To sit and listen to a person wander through the storied fragments of their lives is to come to know what worries them, what delights them, what love did to them, what rejection dampened in them, and what is left to deal with now if the press of past failures, the loss of past loves are ever to be stitched into a healthy whole in the here and now.


Many of us have resolved to take steps in this new year to fulfill our dreams of writing.  Here are a few tips:

1-    Write Morning Pages – three pages everyday, just keep your pen moving
2-    Make appointments to write with a buddy
3-    Explore websites with writing prompts
4-    Join a writing group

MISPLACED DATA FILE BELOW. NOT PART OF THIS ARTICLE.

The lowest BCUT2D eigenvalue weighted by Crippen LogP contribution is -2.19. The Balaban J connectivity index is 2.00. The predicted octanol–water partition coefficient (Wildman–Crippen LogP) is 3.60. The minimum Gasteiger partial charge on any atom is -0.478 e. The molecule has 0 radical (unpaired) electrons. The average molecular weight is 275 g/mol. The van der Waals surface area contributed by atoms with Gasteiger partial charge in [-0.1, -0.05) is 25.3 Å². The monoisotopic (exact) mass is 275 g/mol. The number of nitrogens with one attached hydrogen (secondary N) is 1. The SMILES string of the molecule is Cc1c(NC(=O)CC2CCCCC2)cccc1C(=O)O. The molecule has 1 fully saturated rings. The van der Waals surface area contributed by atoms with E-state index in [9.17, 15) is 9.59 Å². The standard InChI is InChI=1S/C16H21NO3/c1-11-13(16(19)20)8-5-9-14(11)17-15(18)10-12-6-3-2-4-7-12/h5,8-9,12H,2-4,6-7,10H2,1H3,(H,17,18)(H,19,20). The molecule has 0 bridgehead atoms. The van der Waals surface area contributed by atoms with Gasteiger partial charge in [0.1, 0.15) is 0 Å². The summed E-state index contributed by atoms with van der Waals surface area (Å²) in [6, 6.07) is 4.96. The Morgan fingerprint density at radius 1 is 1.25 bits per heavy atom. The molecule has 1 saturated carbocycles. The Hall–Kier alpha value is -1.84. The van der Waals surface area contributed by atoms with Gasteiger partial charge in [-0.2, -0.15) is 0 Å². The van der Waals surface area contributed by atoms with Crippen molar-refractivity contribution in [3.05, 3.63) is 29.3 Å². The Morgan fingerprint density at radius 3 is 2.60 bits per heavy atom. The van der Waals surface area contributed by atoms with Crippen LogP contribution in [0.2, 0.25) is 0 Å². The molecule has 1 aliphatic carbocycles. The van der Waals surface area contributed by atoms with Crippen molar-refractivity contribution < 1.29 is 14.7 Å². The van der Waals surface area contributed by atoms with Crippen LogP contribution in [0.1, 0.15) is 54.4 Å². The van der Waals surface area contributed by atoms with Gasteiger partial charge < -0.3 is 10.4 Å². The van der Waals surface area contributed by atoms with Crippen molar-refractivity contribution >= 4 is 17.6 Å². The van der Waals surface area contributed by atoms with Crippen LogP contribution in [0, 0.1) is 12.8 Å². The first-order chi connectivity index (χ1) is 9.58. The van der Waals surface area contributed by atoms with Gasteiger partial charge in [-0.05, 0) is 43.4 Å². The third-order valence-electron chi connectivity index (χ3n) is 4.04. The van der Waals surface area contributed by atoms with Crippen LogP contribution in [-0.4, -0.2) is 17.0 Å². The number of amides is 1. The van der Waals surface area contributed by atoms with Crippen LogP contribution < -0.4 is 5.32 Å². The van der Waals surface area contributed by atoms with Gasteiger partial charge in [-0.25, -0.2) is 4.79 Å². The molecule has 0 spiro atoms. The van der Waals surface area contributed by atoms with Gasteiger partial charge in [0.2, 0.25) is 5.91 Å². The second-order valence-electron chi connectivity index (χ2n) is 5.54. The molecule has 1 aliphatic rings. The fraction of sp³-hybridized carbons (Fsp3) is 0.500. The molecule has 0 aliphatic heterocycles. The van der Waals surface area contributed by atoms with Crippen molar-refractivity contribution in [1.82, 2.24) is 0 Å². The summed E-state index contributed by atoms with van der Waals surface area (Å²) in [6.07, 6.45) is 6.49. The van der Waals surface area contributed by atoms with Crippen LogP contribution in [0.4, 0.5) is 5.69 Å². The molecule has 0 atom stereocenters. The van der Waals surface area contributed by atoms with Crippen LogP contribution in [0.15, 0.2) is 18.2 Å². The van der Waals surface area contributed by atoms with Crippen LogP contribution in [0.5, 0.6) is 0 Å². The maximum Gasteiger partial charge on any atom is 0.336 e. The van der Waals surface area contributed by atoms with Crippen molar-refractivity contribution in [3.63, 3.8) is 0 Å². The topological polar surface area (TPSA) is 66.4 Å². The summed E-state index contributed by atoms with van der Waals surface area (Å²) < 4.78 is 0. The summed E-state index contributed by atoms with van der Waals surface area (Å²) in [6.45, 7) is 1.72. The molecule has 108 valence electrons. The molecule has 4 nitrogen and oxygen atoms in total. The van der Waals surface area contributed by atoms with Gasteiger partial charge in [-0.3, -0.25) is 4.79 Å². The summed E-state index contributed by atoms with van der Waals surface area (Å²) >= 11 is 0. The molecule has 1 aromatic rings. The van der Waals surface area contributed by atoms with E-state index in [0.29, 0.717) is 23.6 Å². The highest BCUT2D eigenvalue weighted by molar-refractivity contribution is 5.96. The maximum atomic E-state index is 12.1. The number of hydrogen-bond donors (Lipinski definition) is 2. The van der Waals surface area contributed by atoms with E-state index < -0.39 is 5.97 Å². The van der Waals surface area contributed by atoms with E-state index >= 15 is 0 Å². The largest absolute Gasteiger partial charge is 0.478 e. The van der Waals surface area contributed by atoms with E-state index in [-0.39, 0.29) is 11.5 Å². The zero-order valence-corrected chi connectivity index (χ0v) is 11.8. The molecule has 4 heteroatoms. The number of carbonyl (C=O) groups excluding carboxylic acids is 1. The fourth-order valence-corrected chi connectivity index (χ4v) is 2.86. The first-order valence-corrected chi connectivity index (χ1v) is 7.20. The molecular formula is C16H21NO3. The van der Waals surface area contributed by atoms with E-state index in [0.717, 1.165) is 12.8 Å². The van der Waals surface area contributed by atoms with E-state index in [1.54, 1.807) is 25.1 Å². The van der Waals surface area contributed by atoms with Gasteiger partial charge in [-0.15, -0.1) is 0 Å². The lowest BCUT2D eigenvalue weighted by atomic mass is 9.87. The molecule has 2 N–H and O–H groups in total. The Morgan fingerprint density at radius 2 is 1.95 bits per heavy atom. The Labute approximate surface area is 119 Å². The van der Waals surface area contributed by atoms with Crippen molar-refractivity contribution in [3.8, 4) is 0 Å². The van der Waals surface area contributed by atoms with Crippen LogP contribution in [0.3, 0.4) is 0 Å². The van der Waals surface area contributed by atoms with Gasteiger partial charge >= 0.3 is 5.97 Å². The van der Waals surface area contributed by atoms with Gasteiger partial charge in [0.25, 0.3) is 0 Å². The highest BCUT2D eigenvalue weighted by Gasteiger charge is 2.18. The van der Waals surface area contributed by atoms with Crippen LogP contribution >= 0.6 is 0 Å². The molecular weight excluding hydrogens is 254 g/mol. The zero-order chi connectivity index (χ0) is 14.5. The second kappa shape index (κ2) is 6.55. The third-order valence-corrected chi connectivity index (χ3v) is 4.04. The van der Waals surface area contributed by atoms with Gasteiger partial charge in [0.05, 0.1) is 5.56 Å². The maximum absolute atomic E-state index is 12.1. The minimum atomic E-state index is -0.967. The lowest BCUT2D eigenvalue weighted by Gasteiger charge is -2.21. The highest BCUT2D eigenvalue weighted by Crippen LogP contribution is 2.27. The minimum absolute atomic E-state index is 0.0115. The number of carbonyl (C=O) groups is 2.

5-    Try an online writing workshop or course


The Creativity and Aging project is a website offering a great educational resource on aging with film clips expertly selected and excerpted:

Theme 1: Creativity in Mentoring (e.g. Il Postino)
Theme 2: Creativity in Music  (e.g.,  Young @ Heart; Buena Vista Social Club)
Theme 3: Creativity in Preserving Cultural Tradition (e.g.,  Karate Kid)
Theme 4: Creativity in Relationship (e.g.,   Surfing for Life)
Theme 5: Creativity in Service (e.g., Pete Seeger; Gandhi).

For each theme a Discussion Guide and Student Reading/Handout are provided so that the clips can be used with students of any age.

BOOK REVIEW by Tanya Bechard

The Secret Life of the Grown-Up Brain: The Surprising Talents of the Middle-Aged Mind